The first woman to represent the US in foreign affairs, veteran politician Madeleine Albright spoke to The Local's blogger Natalia Brzezinski following a recent visit to Stockholm and reflected on Sweden's role in shaping global democracy.
Published: 9 April 2015 10:54 CEST
Madeleine Albright (right) with President Obama in 2008. Photo: TT
Madeleine Albright was an icon to a generation of young women in America and around the world in the 1990s as the first female US Secretary of State in history, working alongside President Clinton.
Now 78, she retains a position on the international stage, writing books, teaching at Georgetown university in the US and travelling the world as a keynote speaker, a role which recently took her to Stockholm.
In February she appeared at the Post-Davos Nordic Summit, one of the most prestigious gatherings of business leaders in the region, and joined discussions on some of the main themes presented at Davos, the annual conference hosted by the World Economic Forum in Switzerland.
"The Post-Davos summit provided an opportunity for Nordic business leaders to come together and discuss how 21st [century] global challenges will affect corporate decision-making," she told Brzezinski.
Former Swedish Foreign Minister and Prime Minister Carl Bildt also spoke at the event, looking into the importance of geopolitical uncertainty in corporate decision-making and the effect that crises and the associated political decisions can have on businesses.
A Democrat politician during her time in government and a passionate supporter of President Obama, Albright said she had long admired the work of the centre-right Moderate party politician as well as that of Swedish leaders closer to her end of the political spectrum.
"I was particularly impressed by the presentation of Carl Bildt, with whom I was privileged to work closely with on many occasions, particularly the crisis in the Balkans," she told Brezinski, adding that she had also spent time with "another friend", former Social Democrat Finance Minister Pär Nuder.
"They are just two of a number of exceptional Swedish leaders who continue to remind the world of Sweden’s commitment to democracy, freedom, and human progress," she said.
"For as long as I can remember, Sweden has met every test of global citizenship. It has been a consistent champion of law, peace, development, the environment and human rights. It has also given the world such leaders as Dag Hammarskjold, Olaf Palme, Hans Blix and my former colleague Anna Lindh – whom I shall never forget and will forever miss," she added.
Madeleine Albright with former US President Bill Clinton in 2000. Photo: TT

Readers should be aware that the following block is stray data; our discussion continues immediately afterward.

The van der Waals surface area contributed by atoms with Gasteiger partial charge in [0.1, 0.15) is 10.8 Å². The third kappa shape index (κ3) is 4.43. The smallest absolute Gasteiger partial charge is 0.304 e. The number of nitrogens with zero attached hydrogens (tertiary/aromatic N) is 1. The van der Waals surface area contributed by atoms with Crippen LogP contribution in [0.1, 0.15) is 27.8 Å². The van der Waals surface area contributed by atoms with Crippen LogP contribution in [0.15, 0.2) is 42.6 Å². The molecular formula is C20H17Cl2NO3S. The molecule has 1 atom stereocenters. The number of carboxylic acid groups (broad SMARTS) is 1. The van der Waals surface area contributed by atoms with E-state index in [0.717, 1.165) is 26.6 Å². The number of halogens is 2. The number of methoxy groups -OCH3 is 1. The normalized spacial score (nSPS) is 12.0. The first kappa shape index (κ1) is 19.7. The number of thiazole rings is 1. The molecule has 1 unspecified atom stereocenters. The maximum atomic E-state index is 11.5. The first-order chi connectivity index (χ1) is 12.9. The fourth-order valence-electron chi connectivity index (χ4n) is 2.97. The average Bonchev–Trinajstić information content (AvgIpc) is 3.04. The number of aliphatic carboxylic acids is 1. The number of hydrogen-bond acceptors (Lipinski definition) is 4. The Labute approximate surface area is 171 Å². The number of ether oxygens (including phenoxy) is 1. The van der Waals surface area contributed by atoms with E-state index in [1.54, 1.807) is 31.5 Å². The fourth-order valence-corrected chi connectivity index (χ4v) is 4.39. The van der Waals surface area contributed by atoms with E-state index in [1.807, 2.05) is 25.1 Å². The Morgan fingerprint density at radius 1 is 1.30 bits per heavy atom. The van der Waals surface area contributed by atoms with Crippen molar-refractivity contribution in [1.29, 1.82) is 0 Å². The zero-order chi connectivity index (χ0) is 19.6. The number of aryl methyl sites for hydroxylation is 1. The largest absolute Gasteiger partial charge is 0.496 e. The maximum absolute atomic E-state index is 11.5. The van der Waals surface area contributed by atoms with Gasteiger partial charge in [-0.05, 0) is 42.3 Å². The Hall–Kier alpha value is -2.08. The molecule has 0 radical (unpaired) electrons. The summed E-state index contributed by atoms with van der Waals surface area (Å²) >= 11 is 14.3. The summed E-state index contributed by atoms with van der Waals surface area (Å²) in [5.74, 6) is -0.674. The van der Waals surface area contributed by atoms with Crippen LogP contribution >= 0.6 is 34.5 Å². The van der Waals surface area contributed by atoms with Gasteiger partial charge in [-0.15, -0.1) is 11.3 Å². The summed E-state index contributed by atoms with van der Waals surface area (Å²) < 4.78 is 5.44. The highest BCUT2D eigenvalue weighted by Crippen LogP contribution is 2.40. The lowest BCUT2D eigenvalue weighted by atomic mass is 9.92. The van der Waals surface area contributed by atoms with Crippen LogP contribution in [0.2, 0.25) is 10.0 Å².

But while Albright clearly sees the Nordic nation as a beacon for peace and fairness, she warned that Sweden needs to remain alert to external issues that could threaten the country's stability.
"To use a diplomatic term of art, the world is a mess," she told Brzezinski.
"Sweden’s neighbour, Russia, has continued a campaign of aggression against Ukraine that is jeopardizing our shared vision of a Europe whole and free."
The former politician also highlighted climate change as a "vexing nontraditional" security challenge, causing environmental degradation, and potentially leading to more outbreaks of pandemic disease and natural disasters.
"I know this is an issue that is of particular relevance to the Nordic region, as the impacts of climate change are shifting the Arctic landscape rapidly – creating both challenges and opportunities for the people of the region," she stressed.
Madeleine Albright in 2013. Photo: TT
While not directly asked about immigration and integration in Sweden – issues that are among the most important to Swedish voters in 2015 as the nation takes in record numbers of refugees – Albright reflected on her own experiences as a Jewish immigrant who moved to the US.
"Having been forced to flee my native Czechoslovakia two times – first from the Nazis and then from the Communists – I learned at a young age that human freedom is both immeasurably precious and inherently fragile," she said.
"From my parents I inherited a love for two countries, and a particular set of beliefs that has shaped my worldview," she added.
"I think my own experience and the experience of my parents made me an optimist at heart, because I have witnessed the capacity of people and nations to change."
Natalia Brzezinski is a blogger for The Local. She is also a journalist and public speaker on behalf of U.S. Embassy Sweden.
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